Babies hate it when you take a seat. They are like tiny army sergeants, requiring parents to constantly stand to attention or march back and forth across the room in order to get them to quit kicking and crying. Why? What difference does it make to a baby whether you're standing or not?
Apparently, it has to do with the inbuilt flight response human's have after a number of millennia spent being eaten by very large felines. So from a baby's perspective, when the person holding you is standing up all set to run, it makes good sense to be still so as not to interfere with their escape.
“The infant calming response to maternal carrying is a coordinated set of central, motor, and cardiac regulations,” according to the researchers of a 2013 study who watched both human and rodent mothers attempting to soothe their fussy newborns. “Infants under six months of age carried by a walking mother immediately stopped voluntary movement and crying and exhibited a rapid heart rate decrease.”
This can be exhausting for mums and dads, but it brings significant survival advantages.
“The calming responses may increase the survival probability of the infant in cases of emergency escape by the mother-infant dyad,” the researchers added.
For the research, ECGs were affixed to 12 healthy babies and their mothers were asked to put them down in a crib, hold them while seated, or carry them around for 30 seconds. The results verify what most mums and dads currently recognise - children are happier when you're strolling, restless when you are sitting, and downright inconsolable when in a crib. But this research also tracked exactly how each infant's heart-rate slowed whenever their mothers stood up.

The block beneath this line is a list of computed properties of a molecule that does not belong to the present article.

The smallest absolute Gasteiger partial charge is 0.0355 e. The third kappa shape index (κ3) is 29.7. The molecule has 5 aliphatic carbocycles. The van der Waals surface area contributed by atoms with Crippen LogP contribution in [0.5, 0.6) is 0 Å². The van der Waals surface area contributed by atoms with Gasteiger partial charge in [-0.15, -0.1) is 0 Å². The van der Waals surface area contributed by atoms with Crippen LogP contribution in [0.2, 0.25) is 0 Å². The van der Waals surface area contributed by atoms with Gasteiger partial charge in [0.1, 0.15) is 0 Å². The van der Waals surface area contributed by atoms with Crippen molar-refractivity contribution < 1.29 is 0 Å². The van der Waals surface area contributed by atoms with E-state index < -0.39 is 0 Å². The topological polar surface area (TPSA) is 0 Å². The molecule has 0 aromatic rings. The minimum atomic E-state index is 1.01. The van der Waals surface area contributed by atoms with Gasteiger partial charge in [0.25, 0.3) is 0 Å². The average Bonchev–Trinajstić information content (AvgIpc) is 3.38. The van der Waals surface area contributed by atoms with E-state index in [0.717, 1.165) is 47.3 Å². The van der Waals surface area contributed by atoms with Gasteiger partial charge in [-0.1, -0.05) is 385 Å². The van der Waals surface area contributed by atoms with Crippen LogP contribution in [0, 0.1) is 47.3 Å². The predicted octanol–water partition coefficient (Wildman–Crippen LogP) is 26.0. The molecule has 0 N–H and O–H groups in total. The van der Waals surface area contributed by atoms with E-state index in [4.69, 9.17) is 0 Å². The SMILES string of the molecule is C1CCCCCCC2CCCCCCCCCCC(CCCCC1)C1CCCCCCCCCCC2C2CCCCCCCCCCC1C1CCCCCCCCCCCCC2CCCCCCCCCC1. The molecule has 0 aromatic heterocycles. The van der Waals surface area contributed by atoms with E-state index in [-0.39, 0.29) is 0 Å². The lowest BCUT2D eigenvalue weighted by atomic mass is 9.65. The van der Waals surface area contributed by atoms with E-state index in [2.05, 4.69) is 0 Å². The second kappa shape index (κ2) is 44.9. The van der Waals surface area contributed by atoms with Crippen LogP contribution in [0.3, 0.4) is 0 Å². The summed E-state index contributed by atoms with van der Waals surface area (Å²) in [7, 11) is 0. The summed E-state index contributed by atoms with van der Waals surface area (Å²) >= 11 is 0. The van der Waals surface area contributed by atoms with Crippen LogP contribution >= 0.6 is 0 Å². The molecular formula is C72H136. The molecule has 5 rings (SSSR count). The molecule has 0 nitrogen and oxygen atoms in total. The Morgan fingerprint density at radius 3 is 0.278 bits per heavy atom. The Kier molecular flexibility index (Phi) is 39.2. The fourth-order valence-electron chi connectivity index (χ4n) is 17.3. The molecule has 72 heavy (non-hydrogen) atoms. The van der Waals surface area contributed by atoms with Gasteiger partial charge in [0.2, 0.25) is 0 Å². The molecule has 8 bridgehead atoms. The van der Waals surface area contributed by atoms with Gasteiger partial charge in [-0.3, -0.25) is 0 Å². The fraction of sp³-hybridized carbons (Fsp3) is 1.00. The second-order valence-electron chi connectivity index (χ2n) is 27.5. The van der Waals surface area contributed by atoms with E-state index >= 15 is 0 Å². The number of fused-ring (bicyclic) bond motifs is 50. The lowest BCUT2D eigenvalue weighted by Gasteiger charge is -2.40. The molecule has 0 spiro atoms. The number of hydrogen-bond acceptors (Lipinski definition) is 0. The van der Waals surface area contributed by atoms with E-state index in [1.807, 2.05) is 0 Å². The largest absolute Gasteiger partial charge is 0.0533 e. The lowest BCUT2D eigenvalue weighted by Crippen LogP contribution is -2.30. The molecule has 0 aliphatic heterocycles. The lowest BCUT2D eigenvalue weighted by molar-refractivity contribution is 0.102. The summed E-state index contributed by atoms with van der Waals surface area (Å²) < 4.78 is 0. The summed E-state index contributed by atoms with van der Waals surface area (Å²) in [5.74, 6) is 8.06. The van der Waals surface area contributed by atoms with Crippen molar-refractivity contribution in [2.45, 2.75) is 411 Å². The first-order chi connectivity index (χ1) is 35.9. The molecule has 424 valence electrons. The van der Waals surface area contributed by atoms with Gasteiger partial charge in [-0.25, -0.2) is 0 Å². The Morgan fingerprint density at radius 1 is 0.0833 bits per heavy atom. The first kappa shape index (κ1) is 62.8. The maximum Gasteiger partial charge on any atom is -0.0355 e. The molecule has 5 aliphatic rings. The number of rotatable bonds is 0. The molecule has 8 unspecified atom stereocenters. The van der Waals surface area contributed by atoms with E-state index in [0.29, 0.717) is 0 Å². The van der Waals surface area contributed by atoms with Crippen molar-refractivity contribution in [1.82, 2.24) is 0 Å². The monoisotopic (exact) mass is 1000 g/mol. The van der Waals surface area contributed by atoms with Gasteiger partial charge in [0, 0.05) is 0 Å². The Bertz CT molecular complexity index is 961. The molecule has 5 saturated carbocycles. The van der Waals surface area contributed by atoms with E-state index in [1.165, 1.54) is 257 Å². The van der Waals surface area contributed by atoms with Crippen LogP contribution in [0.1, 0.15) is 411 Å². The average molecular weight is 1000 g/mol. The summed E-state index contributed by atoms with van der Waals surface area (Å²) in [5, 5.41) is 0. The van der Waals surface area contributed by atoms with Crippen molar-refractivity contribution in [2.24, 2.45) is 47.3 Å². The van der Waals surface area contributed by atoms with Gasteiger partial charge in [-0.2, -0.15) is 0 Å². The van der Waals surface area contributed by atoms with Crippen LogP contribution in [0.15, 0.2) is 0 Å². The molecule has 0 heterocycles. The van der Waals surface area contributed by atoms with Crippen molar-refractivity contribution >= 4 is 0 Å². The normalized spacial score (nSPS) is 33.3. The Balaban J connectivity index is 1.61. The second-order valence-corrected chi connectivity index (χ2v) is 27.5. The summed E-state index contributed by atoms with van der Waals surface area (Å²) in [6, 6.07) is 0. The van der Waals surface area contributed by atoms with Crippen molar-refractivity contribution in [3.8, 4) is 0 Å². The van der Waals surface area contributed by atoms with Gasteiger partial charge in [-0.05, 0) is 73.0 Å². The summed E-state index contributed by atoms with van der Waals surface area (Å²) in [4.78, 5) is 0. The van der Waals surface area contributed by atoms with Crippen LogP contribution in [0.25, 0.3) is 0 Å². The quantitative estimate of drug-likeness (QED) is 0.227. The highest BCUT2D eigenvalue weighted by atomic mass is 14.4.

“Heart rate variability analyses revealed that…[heart rate decrease] was significantly higher during carrying than during holding,” the authors wrote. “These data suggest that infants were more relaxed during carrying than during holding, not only behaviourally but also physiologically.”
Here's a video clip of one of those experiments. Notice exactly how, when the mum is strolling, her child's heart rate slows (the chart is inverse so the higher the spikes the LOWER the heart-rate).
The same things appears to exist in mice. Researchers discovered that infant mice also calm down when their mothers carry them by the napes of their necks. For the authors, this discovery offered a clue as to why children tend to chill out when they're being held. It's much easier for a parent to go on holding a relaxed child - and that means they can both make a quicker retreat if danger strikes.
The discoveries have instant implications for dads looking for a scientifically surefire method to soothe their youngsters after painful injections or scary storms: start pacing. By tapping into an evolutionary path as old as our most far-off animal relatives, you can lower their heart rate and help them soothe their mind.
The lesson here is that, for parents who can't sit down without setting off bouts of intense crying, it's not you - it's evolutionary biology.